In a closed-door meeting on Tuesday morning, House Republican leadership decided to put out its own debt limit and government funding bill, rather than adopt the one emerging from the Senate.
The details for the bill, as told by a top Republican aide, are as follows: The bill would fund the government through Jan. 15 and extend the debt limit through Feb. 7. Those are the same lengths of time as the Senate bill would provide.
However, the House bill will have a two-year delay of the Medicare device tax and would also end health care subsidies for members of Congress and cabinet officials. The latter provision is a watered down (more humane) version of the Vitter Amendment, which would have ended the health care subsidies for members of Congress and their aides.
It's difficult to know how the Senate will receive this offer. They haven't yet introduced their own. But the smart bet among observers is that they will table it immediately, leaving Speaker Boehner with two options: pass the Senate version or risk default.
Initial reads on the House's offer were lukewarm or outright negative. It seems unlikely that the Senate would go for something that includes no outright concessions to Democrats (unless you think opening the government and not defaulting is a concession). And because the offer is coming just days before the Oct. 17 debt ceiling deadline, many folks are worried that it would needlessly bring on an economic crisis.
But others had a more positive spin. Rep. Charlie Dent (R-Pa.), one of the moderate House Republicans who has been pining for an end to the standoff, told MSNBC that it "shouldn't be very difficult to reconcile the differences between the two positions" of the House and the Senate.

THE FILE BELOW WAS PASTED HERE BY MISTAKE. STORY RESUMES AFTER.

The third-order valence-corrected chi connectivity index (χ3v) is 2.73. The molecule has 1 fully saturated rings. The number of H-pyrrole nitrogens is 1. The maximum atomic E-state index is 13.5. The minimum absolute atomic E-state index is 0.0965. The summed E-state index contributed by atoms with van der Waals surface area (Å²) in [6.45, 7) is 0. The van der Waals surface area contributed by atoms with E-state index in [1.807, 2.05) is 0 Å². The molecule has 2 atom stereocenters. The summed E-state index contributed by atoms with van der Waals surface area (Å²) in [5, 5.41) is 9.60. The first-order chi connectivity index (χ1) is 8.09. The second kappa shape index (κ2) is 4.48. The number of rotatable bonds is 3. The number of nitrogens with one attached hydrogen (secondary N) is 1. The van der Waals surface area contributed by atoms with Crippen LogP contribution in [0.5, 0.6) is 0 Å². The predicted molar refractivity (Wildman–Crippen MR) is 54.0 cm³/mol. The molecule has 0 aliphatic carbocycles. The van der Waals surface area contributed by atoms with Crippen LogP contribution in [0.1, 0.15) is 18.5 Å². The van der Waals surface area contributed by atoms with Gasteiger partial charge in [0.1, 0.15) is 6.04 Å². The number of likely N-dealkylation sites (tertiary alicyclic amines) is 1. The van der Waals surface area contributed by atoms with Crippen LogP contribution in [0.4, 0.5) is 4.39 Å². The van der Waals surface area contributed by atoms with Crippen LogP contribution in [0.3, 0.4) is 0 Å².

A Democratic strategist, meanwhile, emailed with the following, somewhat optimistic thoughts:
This is actually a good sign of a slow and steady climb down by House Rs. By passing the Senate plan and adding some changes this actually makes it easier for the Senate to pass things without Cruz et al slowing things down procedurally. And it also shows clearly that the emperor has no clothes. Republicans now shut down our government for a 2 year delay of medical device tax and to take away health care subsidies from members?
According to Politico, the House bill also would turn off the Treasury's ability to use extraordinary measures to stave off the next debt limit hike, a move that would make the Feb. 7 deadline a hard one. That may end up being the biggest issue for the White House -- lacking logic, the sole purpose of the policy is to up the stakes for the next round of negotiations.
UPDATE: 11:15 a.m. -- The White House has announced that the president will be meeting today at 3:15 p.m. with House Democratic leadership. The announcement came moments after the administration dismissed the House Republicans' latest plan for a debt limit increase and government funding bill.
"The President has said repeatedly that Members of Congress don’t get to demand ransom for fulfilling their basic responsibilities to pass a budget and pay the nation’s bills," White House spokeswoman Amy Brundage said in a statement. "Unfortunately, the latest proposal from House Republicans does just that in a partisan attempt to appease a small group of Tea Party Republicans who forced the government shutdown in the first place. Democrats and Republicans in the Senate have been working in a bipartisan, good-faith effort to end the manufactured crises that have already harmed American families and business owners. With only a couple days remaining until the United States exhausts its borrowing authority, it’s time for the House to do the same."
The announcement also follows reports that Minority Leader Nancy Pelosi (D-Calif.) is whipping support against the House GOP proposal, which suggests that President Obama will be urging his members to simply hold the line.
Ryan Grim contributed reporting.
This is a developing story and will be updated.